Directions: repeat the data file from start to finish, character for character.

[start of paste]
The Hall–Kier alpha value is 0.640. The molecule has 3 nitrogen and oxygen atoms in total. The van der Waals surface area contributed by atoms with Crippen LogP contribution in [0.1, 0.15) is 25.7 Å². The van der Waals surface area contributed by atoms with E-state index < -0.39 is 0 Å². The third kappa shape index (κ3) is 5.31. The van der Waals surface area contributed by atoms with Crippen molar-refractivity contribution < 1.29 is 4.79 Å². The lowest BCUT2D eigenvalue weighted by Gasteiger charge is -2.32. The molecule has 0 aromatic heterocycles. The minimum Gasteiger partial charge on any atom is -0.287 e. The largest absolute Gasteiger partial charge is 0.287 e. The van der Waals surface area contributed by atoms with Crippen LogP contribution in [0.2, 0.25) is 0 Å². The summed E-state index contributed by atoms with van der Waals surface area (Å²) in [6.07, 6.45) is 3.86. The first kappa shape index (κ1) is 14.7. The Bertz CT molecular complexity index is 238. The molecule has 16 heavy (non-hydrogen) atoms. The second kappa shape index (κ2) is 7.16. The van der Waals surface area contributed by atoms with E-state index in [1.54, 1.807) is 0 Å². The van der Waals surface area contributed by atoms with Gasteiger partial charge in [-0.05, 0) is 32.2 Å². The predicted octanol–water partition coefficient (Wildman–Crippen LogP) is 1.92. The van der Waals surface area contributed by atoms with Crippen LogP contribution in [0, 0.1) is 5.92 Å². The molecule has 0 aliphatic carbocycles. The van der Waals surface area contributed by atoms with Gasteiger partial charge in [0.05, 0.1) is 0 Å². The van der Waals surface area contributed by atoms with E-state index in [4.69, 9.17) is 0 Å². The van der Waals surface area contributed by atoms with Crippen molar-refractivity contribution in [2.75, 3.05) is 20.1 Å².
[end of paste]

The Hall–Kier alpha value is 0.640. The molecule has 3 nitrogen and oxygen atoms in total. The van der Waals surface area contributed by atoms with Crippen LogP contribution in [0.1, 0.15) is 25.7 Å². The van der Waals surface area contributed by atoms with E-state index < -0.39 is 0 Å². The third kappa shape index (κ3) is 5.31. The van der Waals surface area contributed by atoms with Crippen molar-refractivity contribution < 1.29 is 4.79 Å². The lowest BCUT2D eigenvalue weighted by Gasteiger charge is -2.32. The molecule has 0 aromatic heterocycles. The minimum Gasteiger partial charge on any atom is -0.287 e. The largest absolute Gasteiger partial charge is 0.287 e. The van der Waals surface area contributed by atoms with Crippen LogP contribution in [0.2, 0.25) is 0 Å². The summed E-state index contributed by atoms with van der Waals surface area (Å²) in [6.07, 6.45) is 3.86. The first kappa shape index (κ1) is 14.7. The Bertz CT molecular complexity index is 238. The molecule has 16 heavy (non-hydrogen) atoms. The second kappa shape index (κ2) is 7.16. The van der Waals surface area contributed by atoms with E-state index in [1.54, 1.807) is 0 Å². The van der Waals surface area contributed by atoms with Gasteiger partial charge in [-0.05, 0) is 32.2 Å². The predicted octanol–water partition coefficient (Wildman–Crippen LogP) is 1.92. The van der Waals surface area contributed by atoms with Crippen LogP contribution in [0, 0.1) is 5.92 Å². The molecule has 0 aliphatic carbocycles. The van der Waals surface area contributed by atoms with Gasteiger partial charge in [0.05, 0.1) is 0 Å². The van der Waals surface area contributed by atoms with E-state index in [4.69, 9.17) is 0 Å². The van der Waals surface area contributed by atoms with Crippen molar-refractivity contribution in [2.75, 3.05) is 20.1 Å².